As bird fever began to set in, we identified one bird that we really wanted to capture. The Collared Aracari had become the new target, and although we had spotted it a few times, we had never taken a photo of it.
On a sunny Saturday afternoon, after a late breakfast, at 9:00 a.m. October 29 2011, we heard the calls of the Aracari. We quickly grabbed our camera, and spotted a group of them hanging out in a wild grape tree. After patiently waiting for a few minutes, we were able to grab an excellent shot of one enjoying some wild grapes. There were about 7 Aracari’s in total, and they are absolutely magnificent up close.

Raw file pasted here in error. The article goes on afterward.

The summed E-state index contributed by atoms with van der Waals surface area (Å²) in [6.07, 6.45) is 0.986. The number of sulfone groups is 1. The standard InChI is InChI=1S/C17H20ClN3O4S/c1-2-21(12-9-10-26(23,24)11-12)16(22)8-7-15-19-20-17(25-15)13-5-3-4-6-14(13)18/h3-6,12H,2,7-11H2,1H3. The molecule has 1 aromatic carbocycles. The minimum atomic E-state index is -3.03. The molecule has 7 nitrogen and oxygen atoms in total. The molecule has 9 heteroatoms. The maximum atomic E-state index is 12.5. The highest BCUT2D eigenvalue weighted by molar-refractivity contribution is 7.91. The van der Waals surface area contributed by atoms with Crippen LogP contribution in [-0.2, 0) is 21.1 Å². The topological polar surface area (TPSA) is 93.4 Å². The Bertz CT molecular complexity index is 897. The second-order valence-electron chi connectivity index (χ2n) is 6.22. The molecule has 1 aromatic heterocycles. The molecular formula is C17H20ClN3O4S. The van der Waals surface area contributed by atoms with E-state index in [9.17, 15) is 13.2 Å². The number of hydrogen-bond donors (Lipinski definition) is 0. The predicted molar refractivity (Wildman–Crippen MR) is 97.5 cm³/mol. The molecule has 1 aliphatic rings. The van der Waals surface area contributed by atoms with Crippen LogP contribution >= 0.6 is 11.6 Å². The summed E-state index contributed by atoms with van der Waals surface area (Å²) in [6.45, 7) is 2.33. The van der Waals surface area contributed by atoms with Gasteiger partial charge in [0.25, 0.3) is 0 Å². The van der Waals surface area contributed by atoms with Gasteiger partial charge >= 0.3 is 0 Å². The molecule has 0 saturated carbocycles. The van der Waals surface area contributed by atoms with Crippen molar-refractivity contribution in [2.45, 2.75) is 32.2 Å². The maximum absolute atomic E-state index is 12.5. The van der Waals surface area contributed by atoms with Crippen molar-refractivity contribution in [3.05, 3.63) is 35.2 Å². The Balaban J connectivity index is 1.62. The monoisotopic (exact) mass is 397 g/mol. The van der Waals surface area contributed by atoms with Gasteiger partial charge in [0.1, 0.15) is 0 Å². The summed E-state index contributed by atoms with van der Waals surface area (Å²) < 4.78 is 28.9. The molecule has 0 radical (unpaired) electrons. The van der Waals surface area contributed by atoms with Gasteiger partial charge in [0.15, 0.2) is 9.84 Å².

The Aracari is unmistakeable, but we were still curious to learn more, so we consulted our bird bible, Birds of Belize by H. Lee Jones. According to Birds of Belize, the Aracari is a loud bird, living and hanging out in the midlevels to the sub-canopys in broadleaf forests, and the forest edge. We captured the bird right on the forest edge, during it’s breakfast. The identification of the bird is “black above, with red face and rump, yellow bellow, with red and black patches. Bill black below, warm gray above. The adult has pale yellow eyes and a pupil that appears oddly oblong.” I’d say we have a dead ringer on our hands.
This encounter has surely fed into our bird fever, and our next prized shot is the Keel-billed Toucan. We’ve seen them nesting, but have yet to have the camera ready to go during an encounter. Hopefully next time.